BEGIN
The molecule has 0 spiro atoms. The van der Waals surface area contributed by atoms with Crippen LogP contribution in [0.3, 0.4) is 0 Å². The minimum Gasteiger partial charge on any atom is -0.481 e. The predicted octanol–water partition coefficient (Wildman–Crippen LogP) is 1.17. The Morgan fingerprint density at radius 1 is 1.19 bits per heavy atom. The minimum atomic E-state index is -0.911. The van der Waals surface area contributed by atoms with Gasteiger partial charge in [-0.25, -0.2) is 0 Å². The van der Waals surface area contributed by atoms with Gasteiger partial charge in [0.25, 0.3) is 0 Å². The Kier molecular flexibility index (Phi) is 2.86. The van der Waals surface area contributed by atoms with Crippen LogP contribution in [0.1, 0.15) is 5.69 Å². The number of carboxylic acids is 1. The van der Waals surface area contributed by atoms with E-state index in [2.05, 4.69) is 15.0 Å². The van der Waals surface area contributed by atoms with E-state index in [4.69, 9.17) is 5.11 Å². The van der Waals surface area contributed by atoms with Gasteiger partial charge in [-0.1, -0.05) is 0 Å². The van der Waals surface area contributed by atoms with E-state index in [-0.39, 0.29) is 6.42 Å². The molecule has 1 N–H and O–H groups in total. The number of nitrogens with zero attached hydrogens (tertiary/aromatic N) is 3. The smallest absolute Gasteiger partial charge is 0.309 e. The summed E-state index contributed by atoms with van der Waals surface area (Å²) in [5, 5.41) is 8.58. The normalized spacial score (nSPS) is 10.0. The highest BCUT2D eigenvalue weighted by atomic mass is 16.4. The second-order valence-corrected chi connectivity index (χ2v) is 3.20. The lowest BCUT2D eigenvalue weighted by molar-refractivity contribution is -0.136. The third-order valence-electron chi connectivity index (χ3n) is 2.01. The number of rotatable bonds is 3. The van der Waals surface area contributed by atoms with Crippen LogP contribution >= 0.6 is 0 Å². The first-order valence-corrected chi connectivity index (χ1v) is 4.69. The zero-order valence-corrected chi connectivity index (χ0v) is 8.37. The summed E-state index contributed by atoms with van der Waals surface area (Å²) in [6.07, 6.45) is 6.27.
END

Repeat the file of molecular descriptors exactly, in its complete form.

The molecule has 0 spiro atoms. The van der Waals surface area contributed by atoms with Crippen LogP contribution in [0.3, 0.4) is 0 Å². The minimum Gasteiger partial charge on any atom is -0.481 e. The predicted octanol–water partition coefficient (Wildman–Crippen LogP) is 1.17. The Morgan fingerprint density at radius 1 is 1.19 bits per heavy atom. The minimum atomic E-state index is -0.911. The van der Waals surface area contributed by atoms with Gasteiger partial charge in [-0.25, -0.2) is 0 Å². The van der Waals surface area contributed by atoms with Gasteiger partial charge in [0.25, 0.3) is 0 Å². The Kier molecular flexibility index (Phi) is 2.86. The van der Waals surface area contributed by atoms with Crippen LogP contribution in [0.1, 0.15) is 5.69 Å². The number of carboxylic acids is 1. The van der Waals surface area contributed by atoms with E-state index in [2.05, 4.69) is 15.0 Å². The van der Waals surface area contributed by atoms with E-state index in [4.69, 9.17) is 5.11 Å². The van der Waals surface area contributed by atoms with Gasteiger partial charge in [-0.1, -0.05) is 0 Å². The van der Waals surface area contributed by atoms with E-state index in [-0.39, 0.29) is 6.42 Å². The molecule has 1 N–H and O–H groups in total. The number of nitrogens with zero attached hydrogens (tertiary/aromatic N) is 3. The smallest absolute Gasteiger partial charge is 0.309 e. The summed E-state index contributed by atoms with van der Waals surface area (Å²) in [5, 5.41) is 8.58. The normalized spacial score (nSPS) is 10.0. The highest BCUT2D eigenvalue weighted by atomic mass is 16.4. The second-order valence-corrected chi connectivity index (χ2v) is 3.20. The lowest BCUT2D eigenvalue weighted by molar-refractivity contribution is -0.136. The third-order valence-electron chi connectivity index (χ3n) is 2.01. The number of rotatable bonds is 3. The van der Waals surface area contributed by atoms with Crippen LogP contribution >= 0.6 is 0 Å². The first-order valence-corrected chi connectivity index (χ1v) is 4.69. The zero-order valence-corrected chi connectivity index (χ0v) is 8.37. The summed E-state index contributed by atoms with van der Waals surface area (Å²) in [6.07, 6.45) is 6.27.